The guide

All at sea
RE | Issue 19 | 2021


‘Like a moth to a flame, my paddle board and I are drawn out towards the sun rising'

Seven writers go out to sea

Yasmine Wilson, Paolo Pinna, Russ Trice, Yoga Prananto, Timo Noftz, Sue Ann Gan, Jonae Felton




Russ Trice, Los Angeles

We are looking down at the river rocks flowing fast, almost underfoot. Never mind the rain, this is a wet endeavor whichever way you look at it. Food, fuel and extra cloths are all in dry bags of various colors. They make the paddle boards happy places. And you want to be happy on such craft; unlike kayaks or those powered beasts that sometimes appear on the larger rivers, paddle boards require you to be satisfied with what the current and many gentle strokes can provide. There will be hours upon hours of time to stand, or kneel if the winds are up, and watch for eagles, ospreys and great blue herons honking their way along the channel or squawking their landing call. Time to think; time to laugh, recall stories with your companions. Faster water can yield new experiences to remember on future trips. At night, by a river like the Willamette, a simple fire on river rocks quickly dries the day’s cloths, boils water for a cup and helps create the feeling that comes after a long day out. My daughter and I love such long days. They deepen our respect for the outdoors and for each other. .



Yoga Prananto, Jakarta

Seawater splashed across my eyes as I awoke at the rear of a small boat.

The smell of gasoline combined with the boat’s motion crashing against the waves had locked me into a state of limbo. The roar of the motor engine became white noise lulling me back to sleep, only to wake again and then again from the thuds of the speed boat. It was a three-hour journey to Derawan, a collection of small islands off the eastern coast of Borneo. Each one is unique. One island has a lake that is congested with jellyfish. Another is an island of sand that completely disappears at high tide. I live in the world’s biggest archipelago but rarely venture out from the main islands. So I thought nothing much would happen during my three hours on the boat. I got that wrong. There were moments that people might not encounter in a whole lifetime. Passing through majestic lines across the surface where two seas meet. Dolphins swimming alongside me. Seeing flying fish gliding above the water.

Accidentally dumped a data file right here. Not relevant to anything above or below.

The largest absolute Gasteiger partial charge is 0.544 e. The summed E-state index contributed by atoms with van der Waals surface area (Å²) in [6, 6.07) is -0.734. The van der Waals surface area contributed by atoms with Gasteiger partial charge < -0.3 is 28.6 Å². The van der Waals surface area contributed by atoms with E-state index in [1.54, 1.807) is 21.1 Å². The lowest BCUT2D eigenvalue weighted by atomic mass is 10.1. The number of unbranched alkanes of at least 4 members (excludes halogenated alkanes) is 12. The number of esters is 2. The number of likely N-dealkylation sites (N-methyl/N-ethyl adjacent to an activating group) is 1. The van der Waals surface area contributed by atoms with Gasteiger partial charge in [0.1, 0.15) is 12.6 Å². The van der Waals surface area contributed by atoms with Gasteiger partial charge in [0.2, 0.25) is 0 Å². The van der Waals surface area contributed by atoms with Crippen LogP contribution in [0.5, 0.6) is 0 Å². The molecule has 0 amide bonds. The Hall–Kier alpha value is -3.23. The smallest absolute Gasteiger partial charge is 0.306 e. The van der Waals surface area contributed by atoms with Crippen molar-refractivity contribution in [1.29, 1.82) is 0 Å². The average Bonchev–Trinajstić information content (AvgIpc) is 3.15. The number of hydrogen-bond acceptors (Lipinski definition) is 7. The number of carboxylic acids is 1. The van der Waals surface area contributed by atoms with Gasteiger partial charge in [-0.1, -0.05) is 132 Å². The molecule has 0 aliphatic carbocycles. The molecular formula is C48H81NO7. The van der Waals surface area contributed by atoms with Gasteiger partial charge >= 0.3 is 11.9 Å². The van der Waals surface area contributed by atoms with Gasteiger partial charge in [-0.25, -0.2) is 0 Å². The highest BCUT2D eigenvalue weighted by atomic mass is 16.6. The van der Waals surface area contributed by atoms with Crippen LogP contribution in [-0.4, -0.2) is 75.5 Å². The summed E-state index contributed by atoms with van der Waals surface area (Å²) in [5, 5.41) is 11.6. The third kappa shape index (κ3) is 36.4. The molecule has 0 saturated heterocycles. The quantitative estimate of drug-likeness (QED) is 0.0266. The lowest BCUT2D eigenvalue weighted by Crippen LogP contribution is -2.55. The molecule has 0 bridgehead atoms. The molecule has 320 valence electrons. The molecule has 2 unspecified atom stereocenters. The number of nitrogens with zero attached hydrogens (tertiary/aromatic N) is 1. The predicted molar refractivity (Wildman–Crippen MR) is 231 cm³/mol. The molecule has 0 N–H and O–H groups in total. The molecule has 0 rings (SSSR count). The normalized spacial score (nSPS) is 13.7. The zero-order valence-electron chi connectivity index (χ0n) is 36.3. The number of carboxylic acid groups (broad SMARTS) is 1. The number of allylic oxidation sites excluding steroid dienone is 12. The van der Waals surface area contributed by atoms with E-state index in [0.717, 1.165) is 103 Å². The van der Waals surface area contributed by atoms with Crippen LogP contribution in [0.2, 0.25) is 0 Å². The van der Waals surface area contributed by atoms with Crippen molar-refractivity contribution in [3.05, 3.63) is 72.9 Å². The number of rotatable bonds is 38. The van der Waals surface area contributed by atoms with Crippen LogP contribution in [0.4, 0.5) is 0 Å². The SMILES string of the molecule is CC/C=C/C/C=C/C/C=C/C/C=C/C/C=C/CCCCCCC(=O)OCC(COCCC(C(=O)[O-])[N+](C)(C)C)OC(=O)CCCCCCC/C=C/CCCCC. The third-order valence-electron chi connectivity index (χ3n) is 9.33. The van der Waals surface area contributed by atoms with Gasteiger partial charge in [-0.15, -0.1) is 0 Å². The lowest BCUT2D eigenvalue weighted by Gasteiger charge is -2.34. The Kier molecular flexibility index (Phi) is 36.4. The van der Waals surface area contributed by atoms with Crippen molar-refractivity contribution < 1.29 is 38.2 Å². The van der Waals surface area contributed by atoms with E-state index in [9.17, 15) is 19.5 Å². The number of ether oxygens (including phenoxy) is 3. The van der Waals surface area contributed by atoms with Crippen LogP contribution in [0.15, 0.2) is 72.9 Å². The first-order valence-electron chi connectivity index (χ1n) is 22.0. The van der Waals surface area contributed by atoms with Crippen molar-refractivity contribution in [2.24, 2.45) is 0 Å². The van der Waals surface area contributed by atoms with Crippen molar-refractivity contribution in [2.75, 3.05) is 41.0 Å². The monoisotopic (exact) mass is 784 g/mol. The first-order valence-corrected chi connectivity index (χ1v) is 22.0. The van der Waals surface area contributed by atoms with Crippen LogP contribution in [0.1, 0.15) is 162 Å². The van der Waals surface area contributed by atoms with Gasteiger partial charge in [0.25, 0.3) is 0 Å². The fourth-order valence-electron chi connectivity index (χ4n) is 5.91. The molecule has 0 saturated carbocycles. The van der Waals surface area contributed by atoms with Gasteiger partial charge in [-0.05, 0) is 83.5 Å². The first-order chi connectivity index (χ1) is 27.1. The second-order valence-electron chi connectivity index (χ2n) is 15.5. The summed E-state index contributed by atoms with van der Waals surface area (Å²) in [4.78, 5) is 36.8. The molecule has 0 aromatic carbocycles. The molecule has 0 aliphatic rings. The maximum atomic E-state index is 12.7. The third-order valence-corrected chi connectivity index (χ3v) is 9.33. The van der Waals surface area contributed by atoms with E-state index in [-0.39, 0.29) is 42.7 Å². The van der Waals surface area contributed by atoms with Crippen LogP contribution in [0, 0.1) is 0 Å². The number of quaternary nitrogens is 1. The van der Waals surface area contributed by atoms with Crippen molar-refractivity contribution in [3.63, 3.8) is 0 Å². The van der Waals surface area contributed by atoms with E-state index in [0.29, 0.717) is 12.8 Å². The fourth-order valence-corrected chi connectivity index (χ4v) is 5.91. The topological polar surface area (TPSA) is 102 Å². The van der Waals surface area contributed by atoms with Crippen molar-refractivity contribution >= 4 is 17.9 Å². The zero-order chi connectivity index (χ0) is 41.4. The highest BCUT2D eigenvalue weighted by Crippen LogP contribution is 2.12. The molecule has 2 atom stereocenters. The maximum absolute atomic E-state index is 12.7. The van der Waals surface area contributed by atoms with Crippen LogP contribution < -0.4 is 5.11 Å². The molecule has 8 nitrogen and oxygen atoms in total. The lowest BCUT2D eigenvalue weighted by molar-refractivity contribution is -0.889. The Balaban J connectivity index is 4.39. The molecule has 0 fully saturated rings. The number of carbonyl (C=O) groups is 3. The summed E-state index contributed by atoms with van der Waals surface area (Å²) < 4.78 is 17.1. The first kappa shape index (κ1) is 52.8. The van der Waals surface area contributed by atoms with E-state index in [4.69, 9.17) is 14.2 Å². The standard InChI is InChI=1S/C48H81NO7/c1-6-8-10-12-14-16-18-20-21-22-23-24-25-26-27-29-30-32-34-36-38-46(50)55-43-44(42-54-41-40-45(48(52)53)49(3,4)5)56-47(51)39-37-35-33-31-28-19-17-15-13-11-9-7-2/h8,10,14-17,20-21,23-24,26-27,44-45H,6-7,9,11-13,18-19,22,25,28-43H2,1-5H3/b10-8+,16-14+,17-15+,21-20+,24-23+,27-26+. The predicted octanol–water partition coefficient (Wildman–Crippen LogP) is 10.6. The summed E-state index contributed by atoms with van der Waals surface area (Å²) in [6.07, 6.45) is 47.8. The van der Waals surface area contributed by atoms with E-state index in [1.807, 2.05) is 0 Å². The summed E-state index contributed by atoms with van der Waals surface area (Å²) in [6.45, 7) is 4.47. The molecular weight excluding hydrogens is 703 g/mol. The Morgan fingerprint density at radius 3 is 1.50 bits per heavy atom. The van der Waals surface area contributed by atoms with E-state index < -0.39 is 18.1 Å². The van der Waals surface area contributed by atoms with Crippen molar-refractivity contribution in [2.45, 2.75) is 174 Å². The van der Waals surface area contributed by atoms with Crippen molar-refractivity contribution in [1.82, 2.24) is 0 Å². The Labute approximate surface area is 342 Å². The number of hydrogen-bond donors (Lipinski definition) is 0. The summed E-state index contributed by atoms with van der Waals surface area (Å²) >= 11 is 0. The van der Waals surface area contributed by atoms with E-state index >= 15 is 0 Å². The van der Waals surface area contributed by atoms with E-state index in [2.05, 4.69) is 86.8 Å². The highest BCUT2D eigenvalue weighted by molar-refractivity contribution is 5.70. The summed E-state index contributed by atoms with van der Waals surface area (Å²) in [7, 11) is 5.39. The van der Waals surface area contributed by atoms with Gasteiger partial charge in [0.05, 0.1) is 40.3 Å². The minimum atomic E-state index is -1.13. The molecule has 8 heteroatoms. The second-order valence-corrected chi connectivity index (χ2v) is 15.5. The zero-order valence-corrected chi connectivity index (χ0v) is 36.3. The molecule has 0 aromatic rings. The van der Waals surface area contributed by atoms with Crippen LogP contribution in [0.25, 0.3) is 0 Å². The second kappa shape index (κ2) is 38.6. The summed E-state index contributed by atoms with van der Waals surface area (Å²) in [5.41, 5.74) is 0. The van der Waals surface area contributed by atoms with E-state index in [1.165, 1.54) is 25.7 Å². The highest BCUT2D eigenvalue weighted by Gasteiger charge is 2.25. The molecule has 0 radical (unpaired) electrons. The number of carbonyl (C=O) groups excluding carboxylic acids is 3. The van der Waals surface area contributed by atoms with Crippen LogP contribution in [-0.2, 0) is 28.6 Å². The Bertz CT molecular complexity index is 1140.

Again, I felt a splash of water on my face and I opened my eyes to find myself at the rear of a small boat.



Jonae Felton, Houston

When traveling, I prefer cruises. Everything is convenient, and I can visit multiple destinations, such as Belize, Turks and Caicos, and Jamaica. Some cruise ships are like mini-cities with thousands of people—some kind, some not—, shows, games, libraries, shops, and buffets. The buffets (however) are overly accessible, and, on every cruise, weight gain is inevitable. To avoid weightiness and to practice self-discipline, I go to the library and I try to go to the gym—which usually has a track wrapping round the ship. I am not a runner. I refer to myself as a turtle. But on one cruise I decided to jog. While jogging around and around on the track, I started gasping for air, realized that I was unfit, and wanted to find a buffet to ease my remorse and joints. But, feeling the breeze from the Atlantic Ocean, hearing the sound of the music and the people, observing the stillness in the endless water, and pacing my steps, all reminded me to breathe. I paused, grounded myself, walked the track, and enjoyed the journey inside my journey. Being surrounded by water can be all-consuming. But the ship and its path can be a journey.



Timo Noftz, Hamburg